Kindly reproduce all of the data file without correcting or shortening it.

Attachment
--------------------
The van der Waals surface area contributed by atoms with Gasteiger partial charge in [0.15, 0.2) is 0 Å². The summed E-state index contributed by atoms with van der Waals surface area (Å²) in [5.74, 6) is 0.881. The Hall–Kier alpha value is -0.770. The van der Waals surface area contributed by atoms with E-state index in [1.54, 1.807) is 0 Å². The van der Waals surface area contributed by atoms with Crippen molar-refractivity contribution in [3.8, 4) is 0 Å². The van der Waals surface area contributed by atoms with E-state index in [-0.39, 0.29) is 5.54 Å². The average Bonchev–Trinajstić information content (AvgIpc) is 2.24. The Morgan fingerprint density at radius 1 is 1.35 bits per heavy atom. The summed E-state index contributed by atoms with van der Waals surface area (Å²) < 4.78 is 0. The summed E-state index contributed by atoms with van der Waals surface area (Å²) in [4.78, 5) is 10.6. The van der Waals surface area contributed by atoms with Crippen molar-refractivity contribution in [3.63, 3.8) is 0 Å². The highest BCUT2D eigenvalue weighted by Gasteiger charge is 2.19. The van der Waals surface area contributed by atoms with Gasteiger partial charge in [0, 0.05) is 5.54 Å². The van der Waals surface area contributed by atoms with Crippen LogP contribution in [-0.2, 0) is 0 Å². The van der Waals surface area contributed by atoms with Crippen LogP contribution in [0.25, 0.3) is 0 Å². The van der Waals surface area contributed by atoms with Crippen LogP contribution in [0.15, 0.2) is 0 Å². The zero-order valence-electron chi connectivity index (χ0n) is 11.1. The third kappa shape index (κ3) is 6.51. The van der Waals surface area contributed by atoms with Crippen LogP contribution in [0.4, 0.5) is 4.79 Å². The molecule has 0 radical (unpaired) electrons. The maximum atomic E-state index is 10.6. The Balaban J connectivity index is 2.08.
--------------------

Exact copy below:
The van der Waals surface area contributed by atoms with Gasteiger partial charge in [0.15, 0.2) is 0 Å². The summed E-state index contributed by atoms with van der Waals surface area (Å²) in [5.74, 6) is 0.881. The Hall–Kier alpha value is -0.770. The van der Waals surface area contributed by atoms with E-state index in [1.54, 1.807) is 0 Å². The van der Waals surface area contributed by atoms with Crippen molar-refractivity contribution in [3.8, 4) is 0 Å². The van der Waals surface area contributed by atoms with E-state index in [-0.39, 0.29) is 5.54 Å². The average Bonchev–Trinajstić information content (AvgIpc) is 2.24. The Morgan fingerprint density at radius 1 is 1.35 bits per heavy atom. The summed E-state index contributed by atoms with van der Waals surface area (Å²) < 4.78 is 0. The summed E-state index contributed by atoms with van der Waals surface area (Å²) in [4.78, 5) is 10.6. The van der Waals surface area contributed by atoms with Crippen molar-refractivity contribution in [3.63, 3.8) is 0 Å². The highest BCUT2D eigenvalue weighted by Gasteiger charge is 2.19. The van der Waals surface area contributed by atoms with Gasteiger partial charge in [0, 0.05) is 5.54 Å². The van der Waals surface area contributed by atoms with Crippen LogP contribution in [-0.2, 0) is 0 Å². The van der Waals surface area contributed by atoms with Crippen LogP contribution in [0.25, 0.3) is 0 Å². The van der Waals surface area contributed by atoms with Crippen LogP contribution in [0.15, 0.2) is 0 Å². The zero-order valence-electron chi connectivity index (χ0n) is 11.1. The third kappa shape index (κ3) is 6.51. The van der Waals surface area contributed by atoms with Crippen LogP contribution in [0.4, 0.5) is 4.79 Å². The molecule has 0 radical (unpaired) electrons. The maximum atomic E-state index is 10.6. The Balaban J connectivity index is 2.08.